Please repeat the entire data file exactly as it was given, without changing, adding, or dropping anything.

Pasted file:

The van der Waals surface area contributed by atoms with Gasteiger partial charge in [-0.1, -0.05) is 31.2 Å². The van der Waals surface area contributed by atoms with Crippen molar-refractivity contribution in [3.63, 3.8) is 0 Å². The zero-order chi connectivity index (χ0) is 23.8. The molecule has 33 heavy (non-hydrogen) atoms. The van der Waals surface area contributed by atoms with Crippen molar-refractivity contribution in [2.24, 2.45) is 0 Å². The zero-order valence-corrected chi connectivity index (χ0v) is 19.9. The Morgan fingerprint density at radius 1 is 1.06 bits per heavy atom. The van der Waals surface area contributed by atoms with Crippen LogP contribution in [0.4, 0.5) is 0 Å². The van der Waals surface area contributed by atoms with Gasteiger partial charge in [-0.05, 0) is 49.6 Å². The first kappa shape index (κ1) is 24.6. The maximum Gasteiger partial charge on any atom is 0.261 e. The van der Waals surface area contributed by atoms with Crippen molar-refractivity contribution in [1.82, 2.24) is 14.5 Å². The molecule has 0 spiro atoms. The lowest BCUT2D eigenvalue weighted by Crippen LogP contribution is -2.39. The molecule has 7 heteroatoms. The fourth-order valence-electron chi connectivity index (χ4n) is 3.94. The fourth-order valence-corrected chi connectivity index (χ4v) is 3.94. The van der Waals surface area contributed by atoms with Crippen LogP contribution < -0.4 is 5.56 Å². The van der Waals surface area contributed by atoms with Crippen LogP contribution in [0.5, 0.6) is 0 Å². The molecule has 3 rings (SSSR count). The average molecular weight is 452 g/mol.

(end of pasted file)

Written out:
The van der Waals surface area contributed by atoms with Gasteiger partial charge in [-0.1, -0.05) is 31.2 Å². The van der Waals surface area contributed by atoms with Crippen molar-refractivity contribution in [3.63, 3.8) is 0 Å². The zero-order chi connectivity index (χ0) is 23.8. The molecule has 33 heavy (non-hydrogen) atoms. The van der Waals surface area contributed by atoms with Crippen molar-refractivity contribution in [2.24, 2.45) is 0 Å². The zero-order valence-corrected chi connectivity index (χ0v) is 19.9. The Morgan fingerprint density at radius 1 is 1.06 bits per heavy atom. The van der Waals surface area contributed by atoms with Crippen LogP contribution in [0.4, 0.5) is 0 Å². The van der Waals surface area contributed by atoms with Gasteiger partial charge in [-0.05, 0) is 49.6 Å². The first kappa shape index (κ1) is 24.6. The maximum Gasteiger partial charge on any atom is 0.261 e. The van der Waals surface area contributed by atoms with Crippen molar-refractivity contribution in [1.82, 2.24) is 14.5 Å². The molecule has 0 spiro atoms. The lowest BCUT2D eigenvalue weighted by Crippen LogP contribution is -2.39. The molecule has 7 heteroatoms. The fourth-order valence-electron chi connectivity index (χ4n) is 3.94. The fourth-order valence-corrected chi connectivity index (χ4v) is 3.94. The van der Waals surface area contributed by atoms with Crippen LogP contribution < -0.4 is 5.56 Å². The van der Waals surface area contributed by atoms with Crippen LogP contribution in [0.5, 0.6) is 0 Å². The molecule has 3 rings (SSSR count). The average molecular weight is 452 g/mol.